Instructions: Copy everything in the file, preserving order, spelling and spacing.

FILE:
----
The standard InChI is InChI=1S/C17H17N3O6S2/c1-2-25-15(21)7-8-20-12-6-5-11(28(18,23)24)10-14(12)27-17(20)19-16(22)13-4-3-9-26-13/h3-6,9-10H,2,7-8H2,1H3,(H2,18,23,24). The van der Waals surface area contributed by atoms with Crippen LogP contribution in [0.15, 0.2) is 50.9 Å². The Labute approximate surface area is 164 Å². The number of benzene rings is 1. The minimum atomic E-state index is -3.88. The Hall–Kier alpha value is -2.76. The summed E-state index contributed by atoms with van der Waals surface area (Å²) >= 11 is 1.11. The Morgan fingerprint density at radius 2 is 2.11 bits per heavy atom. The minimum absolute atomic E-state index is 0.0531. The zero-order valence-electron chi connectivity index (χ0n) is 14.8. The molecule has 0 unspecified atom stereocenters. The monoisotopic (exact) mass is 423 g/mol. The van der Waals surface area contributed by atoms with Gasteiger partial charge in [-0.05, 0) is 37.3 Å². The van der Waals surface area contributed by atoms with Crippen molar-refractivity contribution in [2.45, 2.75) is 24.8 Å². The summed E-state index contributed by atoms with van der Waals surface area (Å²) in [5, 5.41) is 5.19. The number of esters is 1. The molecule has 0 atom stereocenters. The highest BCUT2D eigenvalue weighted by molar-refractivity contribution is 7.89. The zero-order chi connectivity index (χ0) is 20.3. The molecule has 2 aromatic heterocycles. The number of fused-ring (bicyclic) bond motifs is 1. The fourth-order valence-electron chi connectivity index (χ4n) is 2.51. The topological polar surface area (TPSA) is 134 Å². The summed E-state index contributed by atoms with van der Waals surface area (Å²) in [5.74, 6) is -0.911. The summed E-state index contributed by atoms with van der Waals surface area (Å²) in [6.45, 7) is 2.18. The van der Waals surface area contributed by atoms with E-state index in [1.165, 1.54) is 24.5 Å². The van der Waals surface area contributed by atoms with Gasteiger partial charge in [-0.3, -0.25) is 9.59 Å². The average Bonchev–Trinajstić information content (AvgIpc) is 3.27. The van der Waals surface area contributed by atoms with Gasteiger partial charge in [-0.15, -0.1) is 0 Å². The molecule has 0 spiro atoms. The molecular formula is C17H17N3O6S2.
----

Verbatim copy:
The standard InChI is InChI=1S/C17H17N3O6S2/c1-2-25-15(21)7-8-20-12-6-5-11(28(18,23)24)10-14(12)27-17(20)19-16(22)13-4-3-9-26-13/h3-6,9-10H,2,7-8H2,1H3,(H2,18,23,24). The van der Waals surface area contributed by atoms with Crippen LogP contribution in [0.15, 0.2) is 50.9 Å². The Labute approximate surface area is 164 Å². The number of benzene rings is 1. The minimum atomic E-state index is -3.88. The Hall–Kier alpha value is -2.76. The summed E-state index contributed by atoms with van der Waals surface area (Å²) >= 11 is 1.11. The Morgan fingerprint density at radius 2 is 2.11 bits per heavy atom. The minimum absolute atomic E-state index is 0.0531. The zero-order valence-electron chi connectivity index (χ0n) is 14.8. The molecule has 0 unspecified atom stereocenters. The monoisotopic (exact) mass is 423 g/mol. The van der Waals surface area contributed by atoms with Gasteiger partial charge in [-0.05, 0) is 37.3 Å². The van der Waals surface area contributed by atoms with Crippen molar-refractivity contribution in [2.45, 2.75) is 24.8 Å². The summed E-state index contributed by atoms with van der Waals surface area (Å²) in [5, 5.41) is 5.19. The number of esters is 1. The molecule has 0 atom stereocenters. The highest BCUT2D eigenvalue weighted by molar-refractivity contribution is 7.89. The zero-order chi connectivity index (χ0) is 20.3. The molecule has 2 aromatic heterocycles. The number of fused-ring (bicyclic) bond motifs is 1. The fourth-order valence-electron chi connectivity index (χ4n) is 2.51. The topological polar surface area (TPSA) is 134 Å². The summed E-state index contributed by atoms with van der Waals surface area (Å²) in [5.74, 6) is -0.911. The summed E-state index contributed by atoms with van der Waals surface area (Å²) in [6.45, 7) is 2.18. The van der Waals surface area contributed by atoms with E-state index in [1.165, 1.54) is 24.5 Å². The van der Waals surface area contributed by atoms with Gasteiger partial charge in [-0.3, -0.25) is 9.59 Å². The average Bonchev–Trinajstić information content (AvgIpc) is 3.27. The van der Waals surface area contributed by atoms with Gasteiger partial charge in [-0.15, -0.1) is 0 Å². The molecule has 0 spiro atoms. The molecular formula is C17H17N3O6S2.